Rasmussen P E, Goulding K W T, Brown J R, Grace P R, Janzen H H Kőrschens M. 1998. Long-term agroecosystem experiments: assessing agricultural sustainability and global change. Science 282, 893-896





What trends are likely to emerge on the demand side of the food system in the UK, in terms of consumer taste and habits, and what will be their main effect?  What use could be made of local food networks?


Knowledge exchange between consumer, shopper and producer (of farm products and food items) remains an interface where ethical, evidence-based communication is an absolute requirement. The influence of non-evidence based shopper communications has created a situation where nearly 50% of Europeans believe the food they eat is bad for them according to EuroMonitor statistics (Bánáti, 2008). This is a ludicrous situation that must be tackled through utilisation of existing evidence, and, current traceability and surveillance systems including organisations such as the Regional Food Groups (see Martindale et al. 2008 for an initial supply chain assessment in the Yorkshire and Humber region). There is an emergent requirement for an independent centre providing expertise across the food supply chain from farm to shopper that can link evidence based science on environmental, health and economic criteria of foods. Such a centre would be able to effectively link environmental, technical, health and sustainable information about food types and product-types for shoppers and consumers. Such a centre exists for non-food crops (The National Non-food Crops Centre, York); there are no centres like this for food crops that take a farm to shopper viewpoint. Our research shows shoppers understand the health impacts of food products but the issues of environmental impact and food 'miles' are less understood (Martindale and Richardson 2008). Achieving a better shopper understanding of health impacts has been achieved by the FSA 'traffic light' system (Martindale and Richardson 2008). Linking environmental and health impacts offers many challenges to our current research. For example, initial studies linking Global Warming Potential (GWP) and carbon footprints to Calorie content of food products at their point of consumption show us that manufactured products and ready made meals can have lower GWP but highest Calorie content. Placing such findings into environmentally-balanced and healthy-balanced diet scenarios is a challenge for our current work. This research has demonstrated above all else that we may need to separate the requirement to enjoy food from the requirement for sustainable consumption because shoppers will not buy what they do not like eating. This scenario raises the need to determine what 'healthy balance' is in our future robust food system. Our initial research goes some way to define this (Martindale and Richardson 2008).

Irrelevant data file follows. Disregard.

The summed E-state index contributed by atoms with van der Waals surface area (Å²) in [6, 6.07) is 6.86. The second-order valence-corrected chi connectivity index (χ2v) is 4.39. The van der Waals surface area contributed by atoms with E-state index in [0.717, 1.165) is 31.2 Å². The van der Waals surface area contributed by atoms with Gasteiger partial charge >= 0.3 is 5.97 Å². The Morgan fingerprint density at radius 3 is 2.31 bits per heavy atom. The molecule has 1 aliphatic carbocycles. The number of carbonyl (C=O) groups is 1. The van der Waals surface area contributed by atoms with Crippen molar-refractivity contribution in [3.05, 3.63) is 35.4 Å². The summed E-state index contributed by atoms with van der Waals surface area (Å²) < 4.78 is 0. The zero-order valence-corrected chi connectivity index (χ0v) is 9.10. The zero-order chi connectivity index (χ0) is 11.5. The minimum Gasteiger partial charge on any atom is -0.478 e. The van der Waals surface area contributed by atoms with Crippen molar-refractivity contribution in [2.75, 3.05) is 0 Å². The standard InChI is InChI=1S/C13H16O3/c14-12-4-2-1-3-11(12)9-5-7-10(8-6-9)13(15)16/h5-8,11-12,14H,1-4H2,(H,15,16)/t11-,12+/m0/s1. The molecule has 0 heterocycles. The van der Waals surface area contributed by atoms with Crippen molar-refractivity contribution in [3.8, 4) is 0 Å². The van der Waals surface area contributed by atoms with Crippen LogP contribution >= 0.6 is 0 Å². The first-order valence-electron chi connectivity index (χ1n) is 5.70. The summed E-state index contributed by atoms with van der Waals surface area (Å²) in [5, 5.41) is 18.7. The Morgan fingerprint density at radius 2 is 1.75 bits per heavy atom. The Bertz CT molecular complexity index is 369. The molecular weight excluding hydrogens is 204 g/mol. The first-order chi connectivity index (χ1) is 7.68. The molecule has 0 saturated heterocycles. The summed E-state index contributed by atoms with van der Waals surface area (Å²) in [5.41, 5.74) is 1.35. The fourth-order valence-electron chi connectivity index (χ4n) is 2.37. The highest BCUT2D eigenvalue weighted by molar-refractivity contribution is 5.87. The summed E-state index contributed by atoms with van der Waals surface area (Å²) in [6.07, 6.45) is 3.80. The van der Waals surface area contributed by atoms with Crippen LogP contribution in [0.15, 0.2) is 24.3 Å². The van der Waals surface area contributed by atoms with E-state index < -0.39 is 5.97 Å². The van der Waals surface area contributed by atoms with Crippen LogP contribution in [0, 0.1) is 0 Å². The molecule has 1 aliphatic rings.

Bánáti, D. 2008. Fear of food in Europe? Fear of foods in Europe through Hungarian experience.

Trends in Food Science & Technology 19:441-444.